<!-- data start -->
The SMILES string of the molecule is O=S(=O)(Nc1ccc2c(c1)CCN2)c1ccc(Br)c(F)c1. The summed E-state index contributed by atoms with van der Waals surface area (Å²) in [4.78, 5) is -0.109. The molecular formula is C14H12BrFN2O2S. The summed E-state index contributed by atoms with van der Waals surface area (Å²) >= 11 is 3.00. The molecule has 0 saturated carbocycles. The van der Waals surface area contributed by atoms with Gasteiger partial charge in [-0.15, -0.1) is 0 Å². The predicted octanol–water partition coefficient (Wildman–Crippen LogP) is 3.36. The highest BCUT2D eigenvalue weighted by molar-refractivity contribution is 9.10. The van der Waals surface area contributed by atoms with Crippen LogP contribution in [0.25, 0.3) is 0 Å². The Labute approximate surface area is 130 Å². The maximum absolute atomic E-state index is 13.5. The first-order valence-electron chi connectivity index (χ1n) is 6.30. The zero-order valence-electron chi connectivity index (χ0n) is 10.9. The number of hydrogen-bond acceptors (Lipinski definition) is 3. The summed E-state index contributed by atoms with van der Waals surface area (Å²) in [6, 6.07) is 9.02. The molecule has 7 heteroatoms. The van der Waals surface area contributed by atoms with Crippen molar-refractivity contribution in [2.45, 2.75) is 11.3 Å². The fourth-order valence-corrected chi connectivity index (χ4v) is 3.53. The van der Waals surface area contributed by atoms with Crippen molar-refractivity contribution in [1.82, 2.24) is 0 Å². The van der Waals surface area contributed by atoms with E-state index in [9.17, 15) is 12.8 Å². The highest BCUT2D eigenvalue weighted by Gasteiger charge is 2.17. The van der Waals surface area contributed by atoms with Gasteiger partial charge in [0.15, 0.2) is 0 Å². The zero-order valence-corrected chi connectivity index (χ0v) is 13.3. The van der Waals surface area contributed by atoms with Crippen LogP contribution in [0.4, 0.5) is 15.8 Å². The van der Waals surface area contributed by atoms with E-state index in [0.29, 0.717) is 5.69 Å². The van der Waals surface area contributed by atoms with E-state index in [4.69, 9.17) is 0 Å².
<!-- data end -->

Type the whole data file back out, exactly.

The SMILES string of the molecule is O=S(=O)(Nc1ccc2c(c1)CCN2)c1ccc(Br)c(F)c1. The summed E-state index contributed by atoms with van der Waals surface area (Å²) in [4.78, 5) is -0.109. The molecular formula is C14H12BrFN2O2S. The summed E-state index contributed by atoms with van der Waals surface area (Å²) >= 11 is 3.00. The molecule has 0 saturated carbocycles. The van der Waals surface area contributed by atoms with Gasteiger partial charge in [-0.15, -0.1) is 0 Å². The predicted octanol–water partition coefficient (Wildman–Crippen LogP) is 3.36. The highest BCUT2D eigenvalue weighted by molar-refractivity contribution is 9.10. The van der Waals surface area contributed by atoms with Crippen LogP contribution in [0.25, 0.3) is 0 Å². The Labute approximate surface area is 130 Å². The maximum absolute atomic E-state index is 13.5. The first-order valence-electron chi connectivity index (χ1n) is 6.30. The zero-order valence-electron chi connectivity index (χ0n) is 10.9. The number of hydrogen-bond acceptors (Lipinski definition) is 3. The summed E-state index contributed by atoms with van der Waals surface area (Å²) in [6, 6.07) is 9.02. The molecule has 7 heteroatoms. The van der Waals surface area contributed by atoms with Crippen molar-refractivity contribution in [2.45, 2.75) is 11.3 Å². The fourth-order valence-corrected chi connectivity index (χ4v) is 3.53. The van der Waals surface area contributed by atoms with Crippen molar-refractivity contribution in [1.82, 2.24) is 0 Å². The van der Waals surface area contributed by atoms with E-state index in [9.17, 15) is 12.8 Å². The highest BCUT2D eigenvalue weighted by Gasteiger charge is 2.17. The van der Waals surface area contributed by atoms with Gasteiger partial charge in [0.15, 0.2) is 0 Å². The zero-order valence-corrected chi connectivity index (χ0v) is 13.3. The van der Waals surface area contributed by atoms with Crippen LogP contribution in [0.4, 0.5) is 15.8 Å². The van der Waals surface area contributed by atoms with E-state index in [0.29, 0.717) is 5.69 Å². The van der Waals surface area contributed by atoms with E-state index in [4.69, 9.17) is 0 Å².